• (2:03) — The NFL will shorten the preseason from four games to two.
  • (10:06) — Report of the NFL cutting down the size of rosters.
  • (22:22) — The idea of quarantining a quarterback to keep them healthy and available
  • (30:31) — Most important Eagles of 2020, 10-5.
  • (42:17) — The top 10 worst performances ever by Eagles running backs.
     

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NFL Rumors: George Kittle's rumored extension price is good news for Eagles

NFL Rumors: George Kittle's rumored extension price is good news for Eagles

Football's tight end position has changed considerably in the last decade. In 2020 we have a ton of game-changing pass catchers at the position.

Which means it's time for tight ends to start getting paid more, and soon.

One of the players leading the tight end revolution has been the Eagles' Zach Ertz, who is under contract through 2021 but will likely want an extension sooner. His next contract (in Philly, or elsewhere) will be influenced by contracts for 49ers tight end George Kittle and Chiefs tight end Travis Kelce.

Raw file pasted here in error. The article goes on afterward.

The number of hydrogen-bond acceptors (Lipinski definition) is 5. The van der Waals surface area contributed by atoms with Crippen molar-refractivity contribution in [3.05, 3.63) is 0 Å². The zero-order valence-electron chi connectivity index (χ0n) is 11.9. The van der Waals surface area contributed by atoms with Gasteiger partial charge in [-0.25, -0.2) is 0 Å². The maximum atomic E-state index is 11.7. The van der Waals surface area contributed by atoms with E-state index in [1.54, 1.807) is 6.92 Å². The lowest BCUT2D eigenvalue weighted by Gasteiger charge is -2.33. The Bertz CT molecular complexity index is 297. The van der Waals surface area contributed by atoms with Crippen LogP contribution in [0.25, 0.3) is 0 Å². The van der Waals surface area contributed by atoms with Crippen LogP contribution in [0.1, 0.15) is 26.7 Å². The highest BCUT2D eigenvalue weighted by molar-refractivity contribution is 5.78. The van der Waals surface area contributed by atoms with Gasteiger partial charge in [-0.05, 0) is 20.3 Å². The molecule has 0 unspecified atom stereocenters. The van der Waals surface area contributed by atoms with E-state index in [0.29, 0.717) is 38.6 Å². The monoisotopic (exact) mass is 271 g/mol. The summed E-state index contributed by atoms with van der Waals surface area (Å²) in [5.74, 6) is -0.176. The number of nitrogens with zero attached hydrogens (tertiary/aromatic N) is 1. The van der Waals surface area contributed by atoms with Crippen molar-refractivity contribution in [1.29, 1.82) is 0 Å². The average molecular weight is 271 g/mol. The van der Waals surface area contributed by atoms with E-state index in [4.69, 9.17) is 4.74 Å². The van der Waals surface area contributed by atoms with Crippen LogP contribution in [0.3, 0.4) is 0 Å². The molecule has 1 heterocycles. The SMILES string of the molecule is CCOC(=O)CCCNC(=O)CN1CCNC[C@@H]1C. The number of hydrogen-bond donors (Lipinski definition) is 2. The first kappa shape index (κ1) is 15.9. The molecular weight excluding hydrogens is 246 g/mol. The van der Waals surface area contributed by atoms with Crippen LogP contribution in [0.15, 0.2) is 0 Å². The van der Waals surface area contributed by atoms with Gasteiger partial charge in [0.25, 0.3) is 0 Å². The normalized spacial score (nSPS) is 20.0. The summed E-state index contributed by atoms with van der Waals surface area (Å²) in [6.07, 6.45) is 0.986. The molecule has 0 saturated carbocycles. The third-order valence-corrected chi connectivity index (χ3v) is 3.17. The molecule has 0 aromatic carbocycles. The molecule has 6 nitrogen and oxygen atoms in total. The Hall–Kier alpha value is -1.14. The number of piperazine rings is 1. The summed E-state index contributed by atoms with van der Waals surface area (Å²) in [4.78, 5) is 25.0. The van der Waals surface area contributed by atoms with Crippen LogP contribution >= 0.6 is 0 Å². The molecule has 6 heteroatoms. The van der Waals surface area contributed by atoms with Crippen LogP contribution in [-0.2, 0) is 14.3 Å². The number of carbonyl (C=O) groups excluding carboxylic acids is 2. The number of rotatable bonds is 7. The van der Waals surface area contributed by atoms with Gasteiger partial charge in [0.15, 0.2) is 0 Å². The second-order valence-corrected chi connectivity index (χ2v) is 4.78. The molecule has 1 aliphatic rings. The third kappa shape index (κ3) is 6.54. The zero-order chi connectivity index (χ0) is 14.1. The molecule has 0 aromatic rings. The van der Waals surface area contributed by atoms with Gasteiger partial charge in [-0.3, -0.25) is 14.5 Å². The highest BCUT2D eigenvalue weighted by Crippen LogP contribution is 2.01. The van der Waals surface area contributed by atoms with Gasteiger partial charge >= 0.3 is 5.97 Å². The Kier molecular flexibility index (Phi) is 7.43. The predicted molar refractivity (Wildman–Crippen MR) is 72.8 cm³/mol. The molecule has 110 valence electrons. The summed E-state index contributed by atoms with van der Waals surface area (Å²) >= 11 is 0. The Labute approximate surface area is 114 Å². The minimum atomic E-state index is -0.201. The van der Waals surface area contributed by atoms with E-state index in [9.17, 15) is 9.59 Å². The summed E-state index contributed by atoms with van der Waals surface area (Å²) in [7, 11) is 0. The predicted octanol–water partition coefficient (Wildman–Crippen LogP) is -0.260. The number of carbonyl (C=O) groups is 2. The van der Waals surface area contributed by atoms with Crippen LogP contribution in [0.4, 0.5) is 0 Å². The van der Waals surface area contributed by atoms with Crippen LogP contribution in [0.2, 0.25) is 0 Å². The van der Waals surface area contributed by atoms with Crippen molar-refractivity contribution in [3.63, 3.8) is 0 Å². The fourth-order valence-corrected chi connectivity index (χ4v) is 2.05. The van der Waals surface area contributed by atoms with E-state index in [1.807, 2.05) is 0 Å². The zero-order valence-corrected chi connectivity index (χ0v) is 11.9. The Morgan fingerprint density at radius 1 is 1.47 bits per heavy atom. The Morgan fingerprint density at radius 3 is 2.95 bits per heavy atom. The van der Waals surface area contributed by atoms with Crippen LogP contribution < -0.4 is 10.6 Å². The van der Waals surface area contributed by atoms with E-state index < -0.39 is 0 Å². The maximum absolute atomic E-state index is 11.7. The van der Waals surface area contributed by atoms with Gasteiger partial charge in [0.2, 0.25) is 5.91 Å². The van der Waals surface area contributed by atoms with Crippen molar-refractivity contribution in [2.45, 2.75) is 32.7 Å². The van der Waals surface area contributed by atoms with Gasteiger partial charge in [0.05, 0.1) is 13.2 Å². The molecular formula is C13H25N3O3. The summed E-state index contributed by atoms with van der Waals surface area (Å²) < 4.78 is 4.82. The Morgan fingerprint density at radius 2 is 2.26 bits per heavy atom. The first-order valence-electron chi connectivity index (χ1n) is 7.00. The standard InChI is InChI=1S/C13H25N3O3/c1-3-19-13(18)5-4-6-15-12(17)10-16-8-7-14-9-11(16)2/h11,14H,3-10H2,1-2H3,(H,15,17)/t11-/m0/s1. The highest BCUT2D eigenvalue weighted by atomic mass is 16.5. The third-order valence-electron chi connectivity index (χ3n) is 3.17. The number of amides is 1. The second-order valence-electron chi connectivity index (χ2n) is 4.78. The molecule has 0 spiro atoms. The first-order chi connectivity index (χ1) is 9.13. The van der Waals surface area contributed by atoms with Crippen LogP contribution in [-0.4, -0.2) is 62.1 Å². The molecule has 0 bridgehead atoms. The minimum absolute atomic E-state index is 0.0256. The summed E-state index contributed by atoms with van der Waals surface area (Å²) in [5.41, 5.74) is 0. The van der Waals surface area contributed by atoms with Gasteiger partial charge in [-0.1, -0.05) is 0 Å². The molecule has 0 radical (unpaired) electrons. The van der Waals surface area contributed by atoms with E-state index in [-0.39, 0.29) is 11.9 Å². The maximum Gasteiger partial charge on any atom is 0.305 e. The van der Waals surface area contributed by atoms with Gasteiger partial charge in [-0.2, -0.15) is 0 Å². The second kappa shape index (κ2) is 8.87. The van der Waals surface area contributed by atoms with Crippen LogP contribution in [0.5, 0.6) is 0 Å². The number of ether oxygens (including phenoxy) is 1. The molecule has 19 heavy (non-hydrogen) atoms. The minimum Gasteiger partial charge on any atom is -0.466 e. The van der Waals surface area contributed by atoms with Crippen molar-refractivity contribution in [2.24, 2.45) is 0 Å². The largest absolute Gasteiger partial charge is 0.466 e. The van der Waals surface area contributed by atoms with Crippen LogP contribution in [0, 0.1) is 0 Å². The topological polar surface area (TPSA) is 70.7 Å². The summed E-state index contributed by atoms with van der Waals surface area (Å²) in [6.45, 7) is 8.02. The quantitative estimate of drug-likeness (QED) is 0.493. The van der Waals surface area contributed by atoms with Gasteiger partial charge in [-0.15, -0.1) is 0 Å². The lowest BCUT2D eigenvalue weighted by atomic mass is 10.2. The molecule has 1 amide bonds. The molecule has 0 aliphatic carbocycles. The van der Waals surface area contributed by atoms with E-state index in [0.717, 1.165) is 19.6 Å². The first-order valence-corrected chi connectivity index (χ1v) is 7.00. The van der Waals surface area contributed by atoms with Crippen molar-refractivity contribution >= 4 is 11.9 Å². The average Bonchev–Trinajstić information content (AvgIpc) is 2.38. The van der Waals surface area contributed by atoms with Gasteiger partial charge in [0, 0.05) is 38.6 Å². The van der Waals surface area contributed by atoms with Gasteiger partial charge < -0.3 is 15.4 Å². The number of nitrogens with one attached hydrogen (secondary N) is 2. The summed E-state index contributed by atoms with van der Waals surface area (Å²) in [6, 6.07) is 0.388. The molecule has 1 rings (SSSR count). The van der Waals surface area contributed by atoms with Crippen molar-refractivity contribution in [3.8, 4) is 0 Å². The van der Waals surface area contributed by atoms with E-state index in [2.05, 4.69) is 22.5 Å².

And now, we have some idea of what those deals could look like. 

Kittle has been looking for a huge contract, given his clear value in the passing game, but according to a report this week, it looks like the number will be a bit lower than some estimations.

Per The Athletic:

I recently spoke with someone in the know who said he thought Kittle ultimately would land a contract worth $13 million a year. That’s not the spectacular deal some were envisioning for the 49ers’ indispensable man, but it would still set the pace for all tight ends.

It's not mind-blowing money, but it would mark the richest contract for a tight end in NFL history. Right now, 14 wide receivers have a higher average annual salary higher than $13 million.